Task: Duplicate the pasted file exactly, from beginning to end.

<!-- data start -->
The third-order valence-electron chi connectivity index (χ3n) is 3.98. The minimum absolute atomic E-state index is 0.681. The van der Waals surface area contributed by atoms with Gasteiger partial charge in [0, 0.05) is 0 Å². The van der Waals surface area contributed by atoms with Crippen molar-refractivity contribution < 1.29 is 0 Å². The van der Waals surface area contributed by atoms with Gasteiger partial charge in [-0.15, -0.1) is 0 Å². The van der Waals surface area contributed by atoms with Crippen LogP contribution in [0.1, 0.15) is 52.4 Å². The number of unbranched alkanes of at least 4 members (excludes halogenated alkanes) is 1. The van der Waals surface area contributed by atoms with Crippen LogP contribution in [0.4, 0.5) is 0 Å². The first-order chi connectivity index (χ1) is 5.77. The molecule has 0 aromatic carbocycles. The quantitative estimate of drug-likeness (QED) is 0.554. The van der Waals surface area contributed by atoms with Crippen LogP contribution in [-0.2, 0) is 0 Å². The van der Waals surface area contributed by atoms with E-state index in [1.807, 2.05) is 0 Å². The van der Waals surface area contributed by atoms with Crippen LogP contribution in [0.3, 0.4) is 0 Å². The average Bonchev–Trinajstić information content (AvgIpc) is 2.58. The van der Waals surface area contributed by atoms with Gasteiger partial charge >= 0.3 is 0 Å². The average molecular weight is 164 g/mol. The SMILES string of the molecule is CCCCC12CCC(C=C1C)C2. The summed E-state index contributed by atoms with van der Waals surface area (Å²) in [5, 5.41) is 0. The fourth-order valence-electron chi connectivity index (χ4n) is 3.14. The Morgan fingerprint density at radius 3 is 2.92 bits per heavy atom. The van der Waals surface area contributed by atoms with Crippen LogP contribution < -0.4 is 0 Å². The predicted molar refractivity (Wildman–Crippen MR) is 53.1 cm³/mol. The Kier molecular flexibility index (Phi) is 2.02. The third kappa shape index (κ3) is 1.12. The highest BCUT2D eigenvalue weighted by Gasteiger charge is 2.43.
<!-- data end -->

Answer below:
The third-order valence-electron chi connectivity index (χ3n) is 3.98. The minimum absolute atomic E-state index is 0.681. The van der Waals surface area contributed by atoms with Gasteiger partial charge in [0, 0.05) is 0 Å². The van der Waals surface area contributed by atoms with Crippen molar-refractivity contribution < 1.29 is 0 Å². The van der Waals surface area contributed by atoms with Gasteiger partial charge in [-0.15, -0.1) is 0 Å². The van der Waals surface area contributed by atoms with Crippen LogP contribution in [0.1, 0.15) is 52.4 Å². The number of unbranched alkanes of at least 4 members (excludes halogenated alkanes) is 1. The van der Waals surface area contributed by atoms with Crippen LogP contribution in [0.4, 0.5) is 0 Å². The first-order chi connectivity index (χ1) is 5.77. The molecule has 0 aromatic carbocycles. The quantitative estimate of drug-likeness (QED) is 0.554. The van der Waals surface area contributed by atoms with Crippen LogP contribution in [-0.2, 0) is 0 Å². The van der Waals surface area contributed by atoms with E-state index in [1.807, 2.05) is 0 Å². The van der Waals surface area contributed by atoms with Crippen LogP contribution in [0.3, 0.4) is 0 Å². The average Bonchev–Trinajstić information content (AvgIpc) is 2.58. The van der Waals surface area contributed by atoms with Gasteiger partial charge >= 0.3 is 0 Å². The average molecular weight is 164 g/mol. The SMILES string of the molecule is CCCCC12CCC(C=C1C)C2. The summed E-state index contributed by atoms with van der Waals surface area (Å²) in [5, 5.41) is 0. The fourth-order valence-electron chi connectivity index (χ4n) is 3.14. The Morgan fingerprint density at radius 3 is 2.92 bits per heavy atom. The van der Waals surface area contributed by atoms with Crippen LogP contribution < -0.4 is 0 Å². The predicted molar refractivity (Wildman–Crippen MR) is 53.1 cm³/mol. The Kier molecular flexibility index (Phi) is 2.02. The third kappa shape index (κ3) is 1.12. The highest BCUT2D eigenvalue weighted by Gasteiger charge is 2.43.